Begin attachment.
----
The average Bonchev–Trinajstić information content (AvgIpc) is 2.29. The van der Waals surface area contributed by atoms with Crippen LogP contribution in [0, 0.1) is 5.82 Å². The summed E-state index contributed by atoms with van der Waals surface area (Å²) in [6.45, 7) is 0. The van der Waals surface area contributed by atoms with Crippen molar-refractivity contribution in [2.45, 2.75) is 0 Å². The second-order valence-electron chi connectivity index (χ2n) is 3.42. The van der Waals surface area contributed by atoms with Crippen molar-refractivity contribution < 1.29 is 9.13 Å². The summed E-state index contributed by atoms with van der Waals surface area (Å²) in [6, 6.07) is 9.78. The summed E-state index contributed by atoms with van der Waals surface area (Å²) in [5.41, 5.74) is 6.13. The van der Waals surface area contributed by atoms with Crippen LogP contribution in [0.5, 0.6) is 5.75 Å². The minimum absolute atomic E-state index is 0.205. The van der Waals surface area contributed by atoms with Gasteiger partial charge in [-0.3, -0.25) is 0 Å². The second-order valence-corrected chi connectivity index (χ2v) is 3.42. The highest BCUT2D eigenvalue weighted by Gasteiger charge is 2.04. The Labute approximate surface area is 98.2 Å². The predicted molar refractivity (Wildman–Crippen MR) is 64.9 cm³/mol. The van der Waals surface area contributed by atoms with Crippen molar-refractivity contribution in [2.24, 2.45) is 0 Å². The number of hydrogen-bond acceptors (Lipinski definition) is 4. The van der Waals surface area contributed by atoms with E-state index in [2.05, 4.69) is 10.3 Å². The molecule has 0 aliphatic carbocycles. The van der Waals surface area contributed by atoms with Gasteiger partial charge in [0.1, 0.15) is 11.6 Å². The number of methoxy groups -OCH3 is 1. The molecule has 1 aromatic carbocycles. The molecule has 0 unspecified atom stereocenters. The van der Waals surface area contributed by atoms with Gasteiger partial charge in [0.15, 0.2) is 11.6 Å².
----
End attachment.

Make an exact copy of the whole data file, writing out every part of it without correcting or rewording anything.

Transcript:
The average Bonchev–Trinajstić information content (AvgIpc) is 2.29. The van der Waals surface area contributed by atoms with Crippen LogP contribution in [0, 0.1) is 5.82 Å². The summed E-state index contributed by atoms with van der Waals surface area (Å²) in [6.45, 7) is 0. The van der Waals surface area contributed by atoms with Crippen molar-refractivity contribution in [2.45, 2.75) is 0 Å². The second-order valence-electron chi connectivity index (χ2n) is 3.42. The van der Waals surface area contributed by atoms with Crippen molar-refractivity contribution < 1.29 is 9.13 Å². The summed E-state index contributed by atoms with van der Waals surface area (Å²) in [6, 6.07) is 9.78. The summed E-state index contributed by atoms with van der Waals surface area (Å²) in [5.41, 5.74) is 6.13. The van der Waals surface area contributed by atoms with Crippen LogP contribution in [0.5, 0.6) is 5.75 Å². The minimum absolute atomic E-state index is 0.205. The van der Waals surface area contributed by atoms with Gasteiger partial charge in [-0.3, -0.25) is 0 Å². The second-order valence-corrected chi connectivity index (χ2v) is 3.42. The highest BCUT2D eigenvalue weighted by Gasteiger charge is 2.04. The Labute approximate surface area is 98.2 Å². The predicted molar refractivity (Wildman–Crippen MR) is 64.9 cm³/mol. The van der Waals surface area contributed by atoms with Crippen molar-refractivity contribution in [2.24, 2.45) is 0 Å². The number of hydrogen-bond acceptors (Lipinski definition) is 4. The van der Waals surface area contributed by atoms with E-state index in [2.05, 4.69) is 10.3 Å². The molecule has 0 aliphatic carbocycles. The van der Waals surface area contributed by atoms with Gasteiger partial charge in [0.1, 0.15) is 11.6 Å². The number of methoxy groups -OCH3 is 1. The molecule has 1 aromatic carbocycles. The molecule has 0 unspecified atom stereocenters. The van der Waals surface area contributed by atoms with Gasteiger partial charge in [0.15, 0.2) is 11.6 Å².